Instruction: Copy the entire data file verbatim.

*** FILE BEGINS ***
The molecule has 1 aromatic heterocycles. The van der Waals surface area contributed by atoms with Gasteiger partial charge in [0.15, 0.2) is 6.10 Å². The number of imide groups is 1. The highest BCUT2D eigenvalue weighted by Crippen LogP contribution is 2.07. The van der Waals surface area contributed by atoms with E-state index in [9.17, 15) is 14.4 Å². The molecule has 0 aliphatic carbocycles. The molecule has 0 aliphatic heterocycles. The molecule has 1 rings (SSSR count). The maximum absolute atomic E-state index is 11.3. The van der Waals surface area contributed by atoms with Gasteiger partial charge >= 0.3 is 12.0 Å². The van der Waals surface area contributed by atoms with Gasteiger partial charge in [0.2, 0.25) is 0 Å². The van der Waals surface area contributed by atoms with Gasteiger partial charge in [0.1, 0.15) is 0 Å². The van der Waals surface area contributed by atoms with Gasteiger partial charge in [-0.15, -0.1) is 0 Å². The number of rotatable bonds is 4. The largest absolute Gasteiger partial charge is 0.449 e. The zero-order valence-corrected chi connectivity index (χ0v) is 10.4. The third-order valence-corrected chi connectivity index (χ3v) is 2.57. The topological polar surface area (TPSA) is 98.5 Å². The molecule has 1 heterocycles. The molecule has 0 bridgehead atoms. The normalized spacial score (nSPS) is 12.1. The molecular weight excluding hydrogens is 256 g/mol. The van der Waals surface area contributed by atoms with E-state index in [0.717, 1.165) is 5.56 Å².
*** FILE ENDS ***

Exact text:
The molecule has 1 aromatic heterocycles. The van der Waals surface area contributed by atoms with Gasteiger partial charge in [0.15, 0.2) is 6.10 Å². The number of imide groups is 1. The highest BCUT2D eigenvalue weighted by Crippen LogP contribution is 2.07. The van der Waals surface area contributed by atoms with E-state index in [9.17, 15) is 14.4 Å². The molecule has 0 aliphatic carbocycles. The molecule has 0 aliphatic heterocycles. The molecule has 1 rings (SSSR count). The maximum absolute atomic E-state index is 11.3. The van der Waals surface area contributed by atoms with Gasteiger partial charge >= 0.3 is 12.0 Å². The van der Waals surface area contributed by atoms with Gasteiger partial charge in [0.2, 0.25) is 0 Å². The van der Waals surface area contributed by atoms with Gasteiger partial charge in [0.1, 0.15) is 0 Å². The van der Waals surface area contributed by atoms with Gasteiger partial charge in [-0.15, -0.1) is 0 Å². The number of rotatable bonds is 4. The largest absolute Gasteiger partial charge is 0.449 e. The zero-order valence-corrected chi connectivity index (χ0v) is 10.4. The third-order valence-corrected chi connectivity index (χ3v) is 2.57. The topological polar surface area (TPSA) is 98.5 Å². The molecule has 1 heterocycles. The molecule has 0 bridgehead atoms. The normalized spacial score (nSPS) is 12.1. The molecular weight excluding hydrogens is 256 g/mol. The van der Waals surface area contributed by atoms with E-state index in [0.717, 1.165) is 5.56 Å².